Monday, January 12, 2009

Why there's no Aurora Award for ... whatever

People kvetch that we don't have an Aurora Award for whatever their favourite art form is, and recently someone put forth the silly argument that the reason we don't is because of the cost of making trophies.

Poppycock. The reason we don't have Aurora Awards for every possible form of expression is that no one has taken the initiative to show that we acutally need them. In 1997, I was part of a committee struck by SF Canada to comment on the Aurora Awards; the committee failed to turn in a report, but I posted my comments online, and I raise the same points at every Aurora (CanVention) business meeting when someone suggest a new category:
Periodically, new Aurora categories are suggested. Among those put forth recently include best graphic novel, best TV show or movie, best poem, and best web site — many presumably with separate French and English trophies to be presented. I believe there already are too many Aurora Awards; adding more simply cheapens the value of each one. However, when a new category is proposed, I believe the proposer should be required to put forth mock ballots listing full slates of credible nominees for the previous three years in the suggested category: if five truly award-caliber works cannot be found in each of the preceding three years in a proposed award category, clearly there is insufficient quality work being done in that area in Canada to justify an annual competitive award for it.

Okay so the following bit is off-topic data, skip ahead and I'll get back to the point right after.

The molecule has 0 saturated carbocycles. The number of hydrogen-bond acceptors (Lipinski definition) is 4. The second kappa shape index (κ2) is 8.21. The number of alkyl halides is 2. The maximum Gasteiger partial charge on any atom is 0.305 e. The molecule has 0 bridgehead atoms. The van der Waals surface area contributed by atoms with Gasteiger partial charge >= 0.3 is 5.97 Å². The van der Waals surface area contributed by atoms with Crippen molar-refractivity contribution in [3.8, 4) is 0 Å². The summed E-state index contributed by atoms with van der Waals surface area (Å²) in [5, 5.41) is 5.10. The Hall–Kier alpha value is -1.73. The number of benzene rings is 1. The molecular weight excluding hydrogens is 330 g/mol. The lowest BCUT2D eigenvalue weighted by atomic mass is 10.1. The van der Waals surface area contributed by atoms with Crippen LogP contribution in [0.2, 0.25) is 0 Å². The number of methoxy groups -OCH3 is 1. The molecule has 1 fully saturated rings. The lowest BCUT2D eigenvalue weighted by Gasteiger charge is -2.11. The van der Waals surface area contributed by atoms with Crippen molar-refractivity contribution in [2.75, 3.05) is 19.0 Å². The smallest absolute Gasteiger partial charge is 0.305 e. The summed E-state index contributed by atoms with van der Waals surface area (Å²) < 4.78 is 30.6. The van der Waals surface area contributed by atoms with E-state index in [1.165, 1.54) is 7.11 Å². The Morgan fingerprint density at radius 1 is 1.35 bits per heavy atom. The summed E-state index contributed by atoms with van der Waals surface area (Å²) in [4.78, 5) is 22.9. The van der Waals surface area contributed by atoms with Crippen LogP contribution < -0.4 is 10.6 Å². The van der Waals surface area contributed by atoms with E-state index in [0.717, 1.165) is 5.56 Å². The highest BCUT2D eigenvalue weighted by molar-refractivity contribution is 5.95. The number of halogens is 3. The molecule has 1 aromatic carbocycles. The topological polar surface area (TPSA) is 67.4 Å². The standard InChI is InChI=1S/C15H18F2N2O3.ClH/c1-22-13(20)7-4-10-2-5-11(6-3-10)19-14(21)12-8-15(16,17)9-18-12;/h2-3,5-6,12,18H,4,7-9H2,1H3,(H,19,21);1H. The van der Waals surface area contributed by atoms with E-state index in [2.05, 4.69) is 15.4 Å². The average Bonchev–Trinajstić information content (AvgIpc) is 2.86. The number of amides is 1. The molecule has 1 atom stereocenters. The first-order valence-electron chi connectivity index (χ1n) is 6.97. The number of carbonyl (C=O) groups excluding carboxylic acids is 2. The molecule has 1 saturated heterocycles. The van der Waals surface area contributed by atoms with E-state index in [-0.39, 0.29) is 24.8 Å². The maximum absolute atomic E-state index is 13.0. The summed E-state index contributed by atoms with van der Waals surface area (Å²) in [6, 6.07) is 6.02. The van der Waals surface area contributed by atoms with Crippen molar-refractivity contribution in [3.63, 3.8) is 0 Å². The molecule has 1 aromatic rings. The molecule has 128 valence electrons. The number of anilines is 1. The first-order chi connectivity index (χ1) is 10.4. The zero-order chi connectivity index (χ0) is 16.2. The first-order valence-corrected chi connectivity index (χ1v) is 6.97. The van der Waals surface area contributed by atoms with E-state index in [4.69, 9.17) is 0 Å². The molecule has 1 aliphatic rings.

In the eleven subsequent years, no one has even once risen to that challenge. Being nominated should be an honour in and of itself; you shouldn't be nominated just because you're one of only a handful of people who worked in a given area in the year in question. Nominations are for outstanding work, not every work; this isn't nursery school where you get a ribbon just for showing up.

You want a new category? Get crackin' on the paperwork. I'll be there at the CanVention business meeting at the 2009 Worldcon in Montreal. Put your mock ballots on the table, and, if they really do contain works that are award-calibre, I'll be the first to vote in favour of a new award category; hell, I'll even second the motion for you. But if you put in a proposal for a new category but no mock ballots to prove the proposal's worth, I'll vote against it, and so, I bet, will just about everyone else in the room.

(In point of fact, almost no one who complains about the Auroras ever shows up at the business meetings. Complaining is easy; actually working to sustain and improve something is hard.)

(My full set of comments from 1997 on the Auroras.)

The Robert J. Sawyer Web Site



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